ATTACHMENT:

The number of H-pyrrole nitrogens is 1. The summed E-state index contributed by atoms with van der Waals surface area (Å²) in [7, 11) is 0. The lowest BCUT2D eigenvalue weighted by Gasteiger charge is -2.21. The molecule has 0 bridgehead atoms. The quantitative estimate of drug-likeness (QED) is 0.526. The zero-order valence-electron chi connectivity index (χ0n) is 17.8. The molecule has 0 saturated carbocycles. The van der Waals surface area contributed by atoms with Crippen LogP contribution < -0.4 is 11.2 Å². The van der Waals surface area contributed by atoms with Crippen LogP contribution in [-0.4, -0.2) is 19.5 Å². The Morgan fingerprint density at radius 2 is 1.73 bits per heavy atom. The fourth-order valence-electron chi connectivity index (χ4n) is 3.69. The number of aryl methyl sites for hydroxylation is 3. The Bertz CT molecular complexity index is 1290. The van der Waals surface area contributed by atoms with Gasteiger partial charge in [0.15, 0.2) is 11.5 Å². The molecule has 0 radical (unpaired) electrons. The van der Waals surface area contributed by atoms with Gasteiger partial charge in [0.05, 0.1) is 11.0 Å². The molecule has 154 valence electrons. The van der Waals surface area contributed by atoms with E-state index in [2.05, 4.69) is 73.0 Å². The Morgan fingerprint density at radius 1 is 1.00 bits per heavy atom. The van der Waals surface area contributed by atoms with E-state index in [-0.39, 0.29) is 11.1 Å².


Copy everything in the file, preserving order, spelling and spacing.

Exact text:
The number of H-pyrrole nitrogens is 1. The summed E-state index contributed by atoms with van der Waals surface area (Å²) in [7, 11) is 0. The lowest BCUT2D eigenvalue weighted by Gasteiger charge is -2.21. The molecule has 0 bridgehead atoms. The quantitative estimate of drug-likeness (QED) is 0.526. The zero-order valence-electron chi connectivity index (χ0n) is 17.8. The molecule has 0 saturated carbocycles. The van der Waals surface area contributed by atoms with Crippen LogP contribution < -0.4 is 11.2 Å². The van der Waals surface area contributed by atoms with Crippen LogP contribution in [-0.4, -0.2) is 19.5 Å². The Morgan fingerprint density at radius 2 is 1.73 bits per heavy atom. The fourth-order valence-electron chi connectivity index (χ4n) is 3.69. The number of aryl methyl sites for hydroxylation is 3. The Bertz CT molecular complexity index is 1290. The van der Waals surface area contributed by atoms with Gasteiger partial charge in [0.15, 0.2) is 11.5 Å². The molecule has 0 radical (unpaired) electrons. The van der Waals surface area contributed by atoms with Gasteiger partial charge in [0.05, 0.1) is 11.0 Å². The molecule has 154 valence electrons. The van der Waals surface area contributed by atoms with E-state index in [2.05, 4.69) is 73.0 Å². The Morgan fingerprint density at radius 1 is 1.00 bits per heavy atom. The van der Waals surface area contributed by atoms with E-state index in [-0.39, 0.29) is 11.1 Å².